The Dean of American Rock Critics reviews three compilations: 'American Epic: The Best of Blues,' '24 Classic Blues Songs From the 1920's,' and 'American Epic: The Best of Country.'
The self-proclaimed "Dean of American Rock Critics," Robert Christgau was one of the pioneers of music criticism as we know it. He was the music editor at the Village Voice for almost four decades where he created the trusted annual Pazz & Jop Poll. He was one of the first mainstream critics to write about hip-hop and the only one to review Simon & Garfunkel's Bridge Over Troubled Water with one word: "Melodic." On top of his columns, he has published six books, including his 2015 autobiography, Going Into the City. He currently teaches at New York University. Every week, we publish Expert Witness, his long-running critical column. To read more about his career, read his welcome post; for four decades of critical reviews, check out his regularly updated website .
American Epic: The Best of Blues (Lo-Max/Third Man/Columbia/Legacy) Anyone interested owns somewhat fainter and scratchier versions of tracks on this definitive country blues compilation. But conceptually and song for song, these 17 clear, rich, cannily sequenced Duke Erikson remasters—Delta guys mostly, with hokum bands and two Texans mixed in for extra flavor—leaves them in the dust. Bernard MacMahon defies convention by beginning with an anachronistic culmination—Robert Johnson's mythic "Cross Road Blues" was cut in 1937, well after country blues's 78-rpm flowering. He blends in the warhorses-in-waiting "'Tain't Nobody's Business," "Walk Right In," and "Sitting on Top of the World." He welcomes Mattie Delaney's polished, still obscure "Tallahatchie River Blues" and Geeshie Wiley's eerie, now canonical "Last Kind Word Blues" into an assertively male canon. And he justifies the ongoing mystification of Blind Willie Johnson's hummed, moaned, postverbal "Dark Was the Night, Cold Was the Ground" by closing with it, as if to prove that, in the end, the message of this music is beyond words. But it isn't. "Every day seem like murder here." "Ain't no heaven, there ain't no burnin' hell / Where I'm goin' when I die can't nobody tell." "Come on mama on the road again." A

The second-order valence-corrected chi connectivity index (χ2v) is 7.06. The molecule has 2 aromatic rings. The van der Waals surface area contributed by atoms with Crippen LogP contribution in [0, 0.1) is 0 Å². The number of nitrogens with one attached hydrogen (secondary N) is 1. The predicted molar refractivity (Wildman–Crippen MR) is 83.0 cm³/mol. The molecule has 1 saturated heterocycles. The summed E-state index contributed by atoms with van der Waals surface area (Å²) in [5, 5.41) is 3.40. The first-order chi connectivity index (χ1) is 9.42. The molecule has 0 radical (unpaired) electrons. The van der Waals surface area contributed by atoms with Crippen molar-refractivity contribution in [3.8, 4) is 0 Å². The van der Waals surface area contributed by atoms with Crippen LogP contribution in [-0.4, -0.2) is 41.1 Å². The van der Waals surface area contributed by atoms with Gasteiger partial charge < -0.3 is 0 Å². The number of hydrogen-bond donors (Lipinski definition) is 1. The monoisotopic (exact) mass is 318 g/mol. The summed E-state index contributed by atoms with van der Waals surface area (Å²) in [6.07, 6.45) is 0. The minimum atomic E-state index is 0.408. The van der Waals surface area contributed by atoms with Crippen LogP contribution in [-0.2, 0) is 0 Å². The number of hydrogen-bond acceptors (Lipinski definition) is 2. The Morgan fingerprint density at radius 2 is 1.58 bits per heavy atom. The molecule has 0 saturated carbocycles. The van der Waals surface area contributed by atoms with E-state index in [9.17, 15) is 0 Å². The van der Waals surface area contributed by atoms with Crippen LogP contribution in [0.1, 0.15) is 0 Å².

24 Classic Blues Songs From the 1920's: Vol 15 (Blues Images) As always, the deal here is 25 bucks plus the usual for a handsome vintage blues ad art calendar and a blues CD compiled by collector-designer John Tefteller. Seldom have these CDs reached out to nonspecialists by achieving a balance of accessible collectors' items and classics not yet worn thin. But this one is different, primarily but not exclusively because the American Epic people lent Teftweller their remastering apparatus, adding clarity, brightness, and presence to occasionals like Bo Weavil Jackson and Rev. Steamboat Bill's Revival Singers as well as titans like Charley Patton and Memphis Minnie. Direct comparison, for instance, revealed striking noise reduction on two songs that had never reached me—Tommy Johnson's "I Wonder to Myself" and Blind Lemon Jefferson's "Hot Dogs." Not that I was knocked out by sonics alone—as a shallow person, I prefer the Jefferson novelty. But all this music is now easier to hear for whatever it may be. My special favorites are two Memphis Minnies I hadn't previously registered, "Frisco Town" and "Goin' Back to Texas." My special discovery is Mississippi-to-Chicago pioneer Johnnie "Geechie" Temple. Without improved audio, his plaintive "The Evil Devil Blues," about a love triangle rather than a meeting at the crossroads, might have captivated me anyway. But chances are not. A MINUS
American Epic: The Best of Country (Lo-Max/Third Man/Columbia/Legacy) This is less revelatory or deeply satisfying than the blues edition—the talent pool is smaller and shallower and Harry Smith long ago made the most of it. But sparked by the jaunty dance instrumentals "Ladies on the Steamboat" (hiya), "Brown Skin Gal (Down the Lane)" (hmm), and "The Lost Child" (huh?), the non-Smith tunes that emerge second half hold their own. So for me, this might well replace Legacy's White Country Blues whenever I need reminding that the Trumper-spawning white supremacists who lost the Civil War had their moments of blessed foolishness, bemused melancholy, and supernal grace. For sure those moments flowered into some Johnny Cashes, some Doug Joneses. But don't kid yourself that the process was close to automatic. B PLUS
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